Thanks to Dan Snyder, RG III is safe in D.C.

Cut-down day remains one of the most fascinating days of the season.

Often the decisions are surprising, but so much of the day is getting a chance to get inside the heads of the decision-makers on teams. Coaches and general managers have had visions of their final 53-man rosters for weeks. Injuries, suspensions and trade possibilities usually cause adjustments.

As Saturday's cuts file in, let's look at some trends.

• There was no way Robert Griffin III was going to be cut or traded by the Washington Redskins. As much as some people in the Redskins' organization might have voted for such a move, owner Dan Snyder stands by RG III. For that reason, the team is willing to let him go into the season as a backup to Kirk Cousin. His $3.27 million base salary is guaranteed, so trading him would be tough. The risk is if he does play and suffers a bad injury, the team is on the hook for his $16.16 million salary next year. That fifth-year option is injury guaranteed.

• Coaches continue to feel as though they can get through the start of the season with only two quarterbacks on the roster. To a certain degree, that's what cost Tim Tebow a spot on the Philadelphia Eagles. Friday's trade of Matt Barkley to Arizona opened the luxury of Eagles coach Chip Kelly keeping Tebow, but Kelly decided to cut Tebow on Saturday. Although it's possible Kelly could bring Tebow back before the start of the season or after the first game, the coach likely felt there were better options for the team. Expect more than 16 teams to keep only two quarterbacks on the 53-man roster by the start of the season. In the meantime, there needs to be a developmental league started to improve the skills of the third quarterbacks who aren't getting a chance.

• Injuries caused several teams problems, particularly those that forced teams to place players on the injured reserve list. The Steelers are the prime example of such a problem. To get down to 53, they had to put 15 players on some form of an injured reserve list. That list ate up more than $11 million of cap room. The team had to go to three players to restructure contracts to come up with about $6 million of cap relief. Normally a team might plan for $4 million to $6 million for injuries and injury settlement. Heading into Saturday's cuts, there were 184 players leaguewide on reserve lists, eating up $167 million of cap room.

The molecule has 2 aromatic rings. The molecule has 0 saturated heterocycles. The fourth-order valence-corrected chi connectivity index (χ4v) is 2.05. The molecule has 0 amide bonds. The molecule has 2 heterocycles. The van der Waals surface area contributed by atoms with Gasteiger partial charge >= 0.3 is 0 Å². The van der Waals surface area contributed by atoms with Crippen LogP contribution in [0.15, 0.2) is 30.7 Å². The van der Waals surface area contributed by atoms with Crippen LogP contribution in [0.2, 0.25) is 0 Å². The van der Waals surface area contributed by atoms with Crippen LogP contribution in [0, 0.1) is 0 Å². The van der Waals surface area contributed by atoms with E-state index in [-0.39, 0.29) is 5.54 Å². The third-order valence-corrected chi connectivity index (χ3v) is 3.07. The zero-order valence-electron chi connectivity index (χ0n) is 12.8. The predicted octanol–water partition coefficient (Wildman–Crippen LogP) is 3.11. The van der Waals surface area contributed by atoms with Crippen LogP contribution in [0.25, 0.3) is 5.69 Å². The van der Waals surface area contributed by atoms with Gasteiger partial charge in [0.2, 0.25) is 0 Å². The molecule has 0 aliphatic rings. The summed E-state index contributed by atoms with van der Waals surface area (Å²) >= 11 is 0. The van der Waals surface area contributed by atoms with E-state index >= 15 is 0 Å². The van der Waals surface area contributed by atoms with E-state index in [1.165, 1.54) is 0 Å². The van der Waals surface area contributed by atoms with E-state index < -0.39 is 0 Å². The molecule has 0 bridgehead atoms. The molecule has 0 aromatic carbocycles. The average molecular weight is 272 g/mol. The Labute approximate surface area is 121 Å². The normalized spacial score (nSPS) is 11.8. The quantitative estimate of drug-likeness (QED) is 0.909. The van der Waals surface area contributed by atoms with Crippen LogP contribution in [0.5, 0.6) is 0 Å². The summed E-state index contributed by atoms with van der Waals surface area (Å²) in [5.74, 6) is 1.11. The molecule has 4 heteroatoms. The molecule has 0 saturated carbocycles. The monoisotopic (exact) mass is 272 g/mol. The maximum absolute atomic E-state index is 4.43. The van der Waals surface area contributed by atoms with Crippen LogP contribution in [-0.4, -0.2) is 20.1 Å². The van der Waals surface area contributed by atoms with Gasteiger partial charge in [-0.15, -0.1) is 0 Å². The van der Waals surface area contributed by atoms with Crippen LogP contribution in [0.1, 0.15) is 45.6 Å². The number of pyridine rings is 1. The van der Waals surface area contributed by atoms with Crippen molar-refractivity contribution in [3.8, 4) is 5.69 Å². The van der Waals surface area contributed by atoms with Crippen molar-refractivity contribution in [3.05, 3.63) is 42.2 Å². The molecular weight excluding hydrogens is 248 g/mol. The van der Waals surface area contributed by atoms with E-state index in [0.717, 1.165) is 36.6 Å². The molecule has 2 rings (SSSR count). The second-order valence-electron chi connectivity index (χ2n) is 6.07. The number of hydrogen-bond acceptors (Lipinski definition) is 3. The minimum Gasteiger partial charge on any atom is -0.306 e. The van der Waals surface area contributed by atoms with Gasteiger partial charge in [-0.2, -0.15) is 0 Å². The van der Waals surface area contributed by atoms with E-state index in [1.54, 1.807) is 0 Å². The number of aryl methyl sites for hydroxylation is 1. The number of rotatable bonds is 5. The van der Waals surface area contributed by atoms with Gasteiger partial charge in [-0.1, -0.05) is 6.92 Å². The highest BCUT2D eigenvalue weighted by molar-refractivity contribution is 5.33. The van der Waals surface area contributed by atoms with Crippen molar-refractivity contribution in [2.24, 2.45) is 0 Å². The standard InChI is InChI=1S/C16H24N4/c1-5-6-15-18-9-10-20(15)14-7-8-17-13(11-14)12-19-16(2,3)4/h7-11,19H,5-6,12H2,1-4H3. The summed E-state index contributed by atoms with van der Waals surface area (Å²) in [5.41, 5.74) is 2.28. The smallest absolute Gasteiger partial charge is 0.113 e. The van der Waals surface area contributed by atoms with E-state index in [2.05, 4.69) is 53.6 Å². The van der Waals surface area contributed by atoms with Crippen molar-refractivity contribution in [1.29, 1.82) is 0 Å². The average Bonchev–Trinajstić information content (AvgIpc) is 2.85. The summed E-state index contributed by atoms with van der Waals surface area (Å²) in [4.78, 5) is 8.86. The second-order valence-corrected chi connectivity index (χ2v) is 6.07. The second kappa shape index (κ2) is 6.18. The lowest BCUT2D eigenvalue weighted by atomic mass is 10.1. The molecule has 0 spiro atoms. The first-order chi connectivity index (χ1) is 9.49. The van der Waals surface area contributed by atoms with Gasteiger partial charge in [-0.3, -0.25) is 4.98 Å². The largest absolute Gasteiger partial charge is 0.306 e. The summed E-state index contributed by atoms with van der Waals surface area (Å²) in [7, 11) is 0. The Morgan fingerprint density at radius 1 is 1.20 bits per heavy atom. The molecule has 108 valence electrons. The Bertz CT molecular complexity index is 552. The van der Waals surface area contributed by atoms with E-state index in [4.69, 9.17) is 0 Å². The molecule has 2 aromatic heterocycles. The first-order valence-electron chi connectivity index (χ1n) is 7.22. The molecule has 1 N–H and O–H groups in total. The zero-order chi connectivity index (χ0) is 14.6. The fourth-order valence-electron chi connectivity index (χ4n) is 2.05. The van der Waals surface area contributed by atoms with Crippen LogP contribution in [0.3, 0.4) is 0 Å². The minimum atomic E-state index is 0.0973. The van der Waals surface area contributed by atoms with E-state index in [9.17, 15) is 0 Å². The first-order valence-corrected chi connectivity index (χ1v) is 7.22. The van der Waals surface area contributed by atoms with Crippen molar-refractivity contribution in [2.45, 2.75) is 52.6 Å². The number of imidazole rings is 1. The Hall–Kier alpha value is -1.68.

• The early cuts were hard on punters. Steve Weatherford (New York Giants), Brandon Fields (Miami Dolphins), Michael Koenen (Tampa Bay Buccaneers) and Dave Zastudil (Arizona Cardinals were cut. Earlier this summer, Andy Lee was traded from San Francisco to Cleveland. All were replaced by younger, less expensive punters.

• It's hard to find trade value late in the preseason. Trading guard Andy Levitre to Atlanta gave the Tennessee Titans only a sixth-round pick next year and a conditional pick in 2017. Tackle Chris Clark went from Denver to Houston for a seventh. The Indianapolis Colts had to send the Oakland Raiders only a sixth-round pick for linebacker Sio Moore. Fans always talk about trading players to accumulate draft choices for the future. The problem with that is the acquiring team is rarely offering anything better than a fourth-round pick. Most of the trades of late have come in for sixth- and seventh-round picks.

• Because of the spike in ACL and Achilles injuries this summer, there's an uptick in starters on the injured reserve list. From 2000 to 2014, nine to 12 starters annually began the season on the reserve list. This year, there will be at least 13. Six starters have ACL tears. Four starters have Achilles' tears. The 25 ACL tears (starts and nonstarters combined) to this point are slightly ahead of the 22 from last year at this point, but less than the 27 in 2013 and 31 in 2014. This spike in ACL and Achilles' injuries has nothing to do with the hitting in practices and the preseason games. Twenty-four of the ACL tears were in noncontact situations.